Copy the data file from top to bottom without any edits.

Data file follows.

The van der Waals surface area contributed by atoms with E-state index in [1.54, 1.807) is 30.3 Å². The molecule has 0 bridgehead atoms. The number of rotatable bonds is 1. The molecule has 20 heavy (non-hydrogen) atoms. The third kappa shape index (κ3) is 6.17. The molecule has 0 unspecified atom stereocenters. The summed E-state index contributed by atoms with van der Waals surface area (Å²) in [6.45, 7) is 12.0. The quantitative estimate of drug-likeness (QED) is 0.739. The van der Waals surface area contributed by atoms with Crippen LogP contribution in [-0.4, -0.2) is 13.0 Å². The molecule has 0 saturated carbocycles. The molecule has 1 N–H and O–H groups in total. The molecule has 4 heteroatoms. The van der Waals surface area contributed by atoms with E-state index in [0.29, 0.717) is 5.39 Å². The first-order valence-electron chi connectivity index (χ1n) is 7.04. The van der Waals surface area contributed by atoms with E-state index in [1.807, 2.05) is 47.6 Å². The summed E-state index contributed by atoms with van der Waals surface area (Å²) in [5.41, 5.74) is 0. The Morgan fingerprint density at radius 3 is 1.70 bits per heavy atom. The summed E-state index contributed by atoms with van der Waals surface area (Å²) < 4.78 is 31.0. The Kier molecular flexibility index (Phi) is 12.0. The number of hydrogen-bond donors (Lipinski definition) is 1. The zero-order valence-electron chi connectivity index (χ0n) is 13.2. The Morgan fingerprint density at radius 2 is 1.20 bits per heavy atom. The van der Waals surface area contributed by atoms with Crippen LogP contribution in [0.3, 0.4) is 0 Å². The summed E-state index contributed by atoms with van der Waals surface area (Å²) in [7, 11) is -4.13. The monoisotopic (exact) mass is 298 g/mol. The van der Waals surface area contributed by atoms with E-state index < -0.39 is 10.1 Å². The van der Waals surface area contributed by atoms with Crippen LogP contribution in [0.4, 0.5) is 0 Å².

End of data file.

The van der Waals surface area contributed by atoms with E-state index in [1.54, 1.807) is 30.3 Å². The molecule has 0 bridgehead atoms. The number of rotatable bonds is 1. The molecule has 20 heavy (non-hydrogen) atoms. The third kappa shape index (κ3) is 6.17. The molecule has 0 unspecified atom stereocenters. The summed E-state index contributed by atoms with van der Waals surface area (Å²) in [6.45, 7) is 12.0. The quantitative estimate of drug-likeness (QED) is 0.739. The van der Waals surface area contributed by atoms with Crippen LogP contribution in [-0.4, -0.2) is 13.0 Å². The molecule has 0 saturated carbocycles. The molecule has 1 N–H and O–H groups in total. The molecule has 4 heteroatoms. The van der Waals surface area contributed by atoms with E-state index in [0.29, 0.717) is 5.39 Å². The first-order valence-electron chi connectivity index (χ1n) is 7.04. The van der Waals surface area contributed by atoms with E-state index in [1.807, 2.05) is 47.6 Å². The summed E-state index contributed by atoms with van der Waals surface area (Å²) in [5.41, 5.74) is 0. The Morgan fingerprint density at radius 3 is 1.70 bits per heavy atom. The summed E-state index contributed by atoms with van der Waals surface area (Å²) < 4.78 is 31.0. The Kier molecular flexibility index (Phi) is 12.0. The number of hydrogen-bond donors (Lipinski definition) is 1. The zero-order valence-electron chi connectivity index (χ0n) is 13.2. The Morgan fingerprint density at radius 2 is 1.20 bits per heavy atom. The van der Waals surface area contributed by atoms with Crippen LogP contribution in [0.3, 0.4) is 0 Å². The summed E-state index contributed by atoms with van der Waals surface area (Å²) in [7, 11) is -4.13. The monoisotopic (exact) mass is 298 g/mol. The van der Waals surface area contributed by atoms with E-state index < -0.39 is 10.1 Å². The van der Waals surface area contributed by atoms with Crippen LogP contribution in [0.4, 0.5) is 0 Å².